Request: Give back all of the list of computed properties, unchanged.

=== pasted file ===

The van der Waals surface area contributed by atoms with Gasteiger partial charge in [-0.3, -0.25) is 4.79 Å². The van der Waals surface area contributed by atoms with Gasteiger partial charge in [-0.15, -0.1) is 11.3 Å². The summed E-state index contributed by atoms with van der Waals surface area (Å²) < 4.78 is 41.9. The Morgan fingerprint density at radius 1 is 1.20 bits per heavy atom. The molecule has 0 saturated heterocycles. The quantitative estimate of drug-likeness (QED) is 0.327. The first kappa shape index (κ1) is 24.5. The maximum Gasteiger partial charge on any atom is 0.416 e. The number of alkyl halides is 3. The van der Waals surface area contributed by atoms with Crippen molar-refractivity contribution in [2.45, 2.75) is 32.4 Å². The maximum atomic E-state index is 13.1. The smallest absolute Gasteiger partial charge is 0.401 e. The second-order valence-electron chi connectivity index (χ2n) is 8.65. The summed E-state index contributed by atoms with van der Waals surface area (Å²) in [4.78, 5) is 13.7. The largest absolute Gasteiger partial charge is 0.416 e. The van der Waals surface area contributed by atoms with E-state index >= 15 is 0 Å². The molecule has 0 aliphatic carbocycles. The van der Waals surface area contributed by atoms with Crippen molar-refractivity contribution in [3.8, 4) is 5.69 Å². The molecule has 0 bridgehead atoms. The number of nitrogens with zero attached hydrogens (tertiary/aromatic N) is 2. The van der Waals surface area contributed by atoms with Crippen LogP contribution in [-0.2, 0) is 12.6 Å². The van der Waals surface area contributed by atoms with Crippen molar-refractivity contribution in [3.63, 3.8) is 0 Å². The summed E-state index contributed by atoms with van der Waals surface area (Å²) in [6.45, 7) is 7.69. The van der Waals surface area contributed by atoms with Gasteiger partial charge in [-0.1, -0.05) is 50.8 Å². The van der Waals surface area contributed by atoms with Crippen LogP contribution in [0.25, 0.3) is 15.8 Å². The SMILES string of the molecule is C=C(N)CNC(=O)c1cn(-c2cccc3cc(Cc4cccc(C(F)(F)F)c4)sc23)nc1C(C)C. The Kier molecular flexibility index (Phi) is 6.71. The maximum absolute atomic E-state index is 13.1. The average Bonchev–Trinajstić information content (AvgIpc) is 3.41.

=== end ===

The van der Waals surface area contributed by atoms with Gasteiger partial charge in [-0.3, -0.25) is 4.79 Å². The van der Waals surface area contributed by atoms with Gasteiger partial charge in [-0.15, -0.1) is 11.3 Å². The summed E-state index contributed by atoms with van der Waals surface area (Å²) < 4.78 is 41.9. The Morgan fingerprint density at radius 1 is 1.20 bits per heavy atom. The molecule has 0 saturated heterocycles. The quantitative estimate of drug-likeness (QED) is 0.327. The first kappa shape index (κ1) is 24.5. The maximum Gasteiger partial charge on any atom is 0.416 e. The number of alkyl halides is 3. The van der Waals surface area contributed by atoms with Crippen molar-refractivity contribution in [2.45, 2.75) is 32.4 Å². The maximum atomic E-state index is 13.1. The smallest absolute Gasteiger partial charge is 0.401 e. The second-order valence-electron chi connectivity index (χ2n) is 8.65. The summed E-state index contributed by atoms with van der Waals surface area (Å²) in [4.78, 5) is 13.7. The largest absolute Gasteiger partial charge is 0.416 e. The van der Waals surface area contributed by atoms with E-state index >= 15 is 0 Å². The molecule has 0 aliphatic carbocycles. The van der Waals surface area contributed by atoms with Crippen molar-refractivity contribution in [3.8, 4) is 5.69 Å². The molecule has 0 bridgehead atoms. The number of nitrogens with zero attached hydrogens (tertiary/aromatic N) is 2. The van der Waals surface area contributed by atoms with Crippen LogP contribution in [-0.2, 0) is 12.6 Å². The van der Waals surface area contributed by atoms with Crippen molar-refractivity contribution in [3.63, 3.8) is 0 Å². The summed E-state index contributed by atoms with van der Waals surface area (Å²) in [6.45, 7) is 7.69. The van der Waals surface area contributed by atoms with Gasteiger partial charge in [-0.1, -0.05) is 50.8 Å². The van der Waals surface area contributed by atoms with Crippen LogP contribution in [0.25, 0.3) is 15.8 Å². The SMILES string of the molecule is C=C(N)CNC(=O)c1cn(-c2cccc3cc(Cc4cccc(C(F)(F)F)c4)sc23)nc1C(C)C. The Kier molecular flexibility index (Phi) is 6.71. The maximum absolute atomic E-state index is 13.1. The average Bonchev–Trinajstić information content (AvgIpc) is 3.41.